Tennis superstar Andy Murray has teamed up with one of Scotland’s leading innovation centres to highlight the potential of technology to provide more efficient and effective health and care services in the UK and across the world.
The Digital Health & Care Institute’s project portfolio is worth over £4m and includes over 100 projects engaging more than 50 companies, 15 of Scotland’s Universities, 25 third sector organisations and more than 1,000 members from over 20 countries.
Building on his personal interest in digital technologies to improve and monitor health and wellbeing, and with his recent experiences of working with start-up companies in the health, sport and wearable technology markets, Murray’s involvement will raise awareness of DHI’s work with international digital health entrepreneurs and investors. He will also promote skills, educational and career opportunities in this emerging market for young people. Murray plans to also work with the NHS across the UK on campaigns addressing childhood obesity.
The Digital Health & Care Institute brings together people and organisations in the public, charity, technology, design and academic sectors to develop new ideas for digital technology that will improve health and care services. Its ambition is to address needs in Scotland and support companies to export proven technologies internationally, creating jobs and investment locally and helping other countries to solve similar health challenges.
One of DHI’s current projects uses the camera and technology from Microsoft’s Kinect motion controller for games consoles to detect patient vital signs remotely. The ability to assess heart rate and blood oxygen levels at a distance using facial recognition could reduce the need for clipped-on devices and allow for measuring multiple people at once in real-time. This would help clinicians and carers to identify priority cases quicker and carry out routine monitoring more efficiently. The system is being evaluated at Victoria Hospital in Fife, Scotland.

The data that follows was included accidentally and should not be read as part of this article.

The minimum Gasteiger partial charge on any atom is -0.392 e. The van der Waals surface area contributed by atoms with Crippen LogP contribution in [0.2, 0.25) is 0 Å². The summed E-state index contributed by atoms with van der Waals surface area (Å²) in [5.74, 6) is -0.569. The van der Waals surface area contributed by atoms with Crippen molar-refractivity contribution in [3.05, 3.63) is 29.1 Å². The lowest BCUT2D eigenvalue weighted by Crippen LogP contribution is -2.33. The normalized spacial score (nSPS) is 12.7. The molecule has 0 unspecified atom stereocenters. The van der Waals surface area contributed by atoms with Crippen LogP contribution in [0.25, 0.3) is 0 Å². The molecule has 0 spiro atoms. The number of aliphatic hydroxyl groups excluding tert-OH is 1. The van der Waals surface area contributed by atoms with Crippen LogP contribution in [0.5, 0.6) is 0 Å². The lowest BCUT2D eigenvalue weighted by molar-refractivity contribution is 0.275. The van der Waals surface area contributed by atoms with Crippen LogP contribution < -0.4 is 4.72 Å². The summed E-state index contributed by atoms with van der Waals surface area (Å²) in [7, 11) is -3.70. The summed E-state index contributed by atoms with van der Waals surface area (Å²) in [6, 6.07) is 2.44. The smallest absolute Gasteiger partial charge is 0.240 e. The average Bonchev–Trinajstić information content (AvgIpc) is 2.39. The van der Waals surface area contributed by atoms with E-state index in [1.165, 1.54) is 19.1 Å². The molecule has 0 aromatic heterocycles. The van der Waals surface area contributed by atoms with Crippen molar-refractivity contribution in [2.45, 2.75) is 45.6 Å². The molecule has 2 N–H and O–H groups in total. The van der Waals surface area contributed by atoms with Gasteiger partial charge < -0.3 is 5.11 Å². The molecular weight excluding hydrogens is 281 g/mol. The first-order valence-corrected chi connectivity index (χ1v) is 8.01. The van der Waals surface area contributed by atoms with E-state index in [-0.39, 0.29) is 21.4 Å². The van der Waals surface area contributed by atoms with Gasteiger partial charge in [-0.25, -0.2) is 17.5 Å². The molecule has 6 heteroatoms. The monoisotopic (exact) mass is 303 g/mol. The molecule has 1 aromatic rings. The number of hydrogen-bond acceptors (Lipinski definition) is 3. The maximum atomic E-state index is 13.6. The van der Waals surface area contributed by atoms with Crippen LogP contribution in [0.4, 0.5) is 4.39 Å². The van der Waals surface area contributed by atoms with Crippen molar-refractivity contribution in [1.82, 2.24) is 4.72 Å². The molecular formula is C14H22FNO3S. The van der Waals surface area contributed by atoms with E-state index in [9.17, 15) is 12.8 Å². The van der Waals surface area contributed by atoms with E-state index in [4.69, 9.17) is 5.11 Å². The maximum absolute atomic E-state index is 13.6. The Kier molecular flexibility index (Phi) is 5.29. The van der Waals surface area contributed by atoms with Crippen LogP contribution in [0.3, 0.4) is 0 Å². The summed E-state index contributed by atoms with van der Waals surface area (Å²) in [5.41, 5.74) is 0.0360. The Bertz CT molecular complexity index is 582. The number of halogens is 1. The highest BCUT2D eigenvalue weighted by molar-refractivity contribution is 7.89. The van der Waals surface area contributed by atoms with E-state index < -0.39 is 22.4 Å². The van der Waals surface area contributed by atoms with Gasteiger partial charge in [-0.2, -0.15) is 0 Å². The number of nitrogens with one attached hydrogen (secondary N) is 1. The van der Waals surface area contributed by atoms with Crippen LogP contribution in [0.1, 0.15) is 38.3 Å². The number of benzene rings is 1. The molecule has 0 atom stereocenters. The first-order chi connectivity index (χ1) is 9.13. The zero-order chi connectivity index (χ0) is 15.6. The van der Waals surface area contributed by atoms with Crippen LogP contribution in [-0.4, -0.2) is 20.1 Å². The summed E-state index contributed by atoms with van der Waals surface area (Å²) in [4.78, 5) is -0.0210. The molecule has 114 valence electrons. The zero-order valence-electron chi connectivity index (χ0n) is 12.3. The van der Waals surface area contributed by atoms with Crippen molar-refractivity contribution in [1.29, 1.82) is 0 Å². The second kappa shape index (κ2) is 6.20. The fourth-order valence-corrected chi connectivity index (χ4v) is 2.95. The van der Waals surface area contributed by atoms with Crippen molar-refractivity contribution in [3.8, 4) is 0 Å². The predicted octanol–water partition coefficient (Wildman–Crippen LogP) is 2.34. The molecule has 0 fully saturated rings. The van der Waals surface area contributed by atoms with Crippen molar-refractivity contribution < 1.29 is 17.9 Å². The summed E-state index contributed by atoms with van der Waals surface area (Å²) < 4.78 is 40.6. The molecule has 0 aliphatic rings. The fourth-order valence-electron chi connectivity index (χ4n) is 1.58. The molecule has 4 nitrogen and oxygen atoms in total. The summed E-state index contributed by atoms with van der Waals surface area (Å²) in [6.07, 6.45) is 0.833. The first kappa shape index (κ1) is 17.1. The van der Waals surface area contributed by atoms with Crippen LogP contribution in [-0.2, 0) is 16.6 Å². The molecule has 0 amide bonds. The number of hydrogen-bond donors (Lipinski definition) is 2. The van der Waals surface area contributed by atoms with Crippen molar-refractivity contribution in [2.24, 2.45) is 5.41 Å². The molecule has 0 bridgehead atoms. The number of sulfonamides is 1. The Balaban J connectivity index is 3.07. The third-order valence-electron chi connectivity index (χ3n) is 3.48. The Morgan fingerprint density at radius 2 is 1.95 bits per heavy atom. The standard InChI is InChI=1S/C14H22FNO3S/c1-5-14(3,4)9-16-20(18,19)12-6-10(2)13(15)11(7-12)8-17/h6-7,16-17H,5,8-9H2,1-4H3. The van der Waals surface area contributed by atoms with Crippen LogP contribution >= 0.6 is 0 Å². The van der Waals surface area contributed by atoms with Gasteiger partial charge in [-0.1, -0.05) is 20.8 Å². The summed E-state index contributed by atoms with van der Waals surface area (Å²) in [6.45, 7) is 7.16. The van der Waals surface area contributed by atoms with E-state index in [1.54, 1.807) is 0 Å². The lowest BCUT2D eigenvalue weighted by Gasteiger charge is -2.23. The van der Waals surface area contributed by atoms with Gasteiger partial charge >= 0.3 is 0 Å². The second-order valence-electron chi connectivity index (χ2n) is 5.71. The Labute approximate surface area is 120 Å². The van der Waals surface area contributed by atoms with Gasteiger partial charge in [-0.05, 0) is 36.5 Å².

The Scottish Government’s National Clinical Strategy published earlier this year reported that current projections suggest that the population of Scotland will rise to 5.78 million by 2037, and that the population will age significantly, with the number of people aged 65 and over increasing by 59%, from 0.93 million to 1.47 million. The strategy sets out the demands that demographic changes will create, highlighting dementia and cancer as two key areas to be addressed through changes in the capacity and type of health and care services provided.
A Deloitte report for the UK Government found that the global market for digital health will be worth approximately £43 billion in 2018, with the UK accounting for around 7% of that. It also expects annual cumulative growth of 11%, driven mainly by markets such as mobile health and health analytics. Scotland is aiming to be a world leader in digital health and care with an estimated market value of up to £400 million by 2020.
Another innovation in progress is a smartphone app to improve detection of atrial fibrillation, one of the most common heart conditions in the UK, affecting around 1 million people, and a major risk factor for stroke. The AliveCor heart monitor Kardia allows cheaper and more convenient assessments compared with traditional electrocardiogram devices. The app is being evaluated in 24 general practice surgeries across Scotland.
Speaking of his new role, Murray said: “My partnership with the Digital Health & Care Institute has come about because I am really interested in how digital technologies can improve health. I obviously have a personal interest in that area because anything that can improve my own health will only improve my performance on court. The work that DHI are doing is changing lives and solving some really important health and care challenges, at home and abroad, and I am proud to be supporting their work.”
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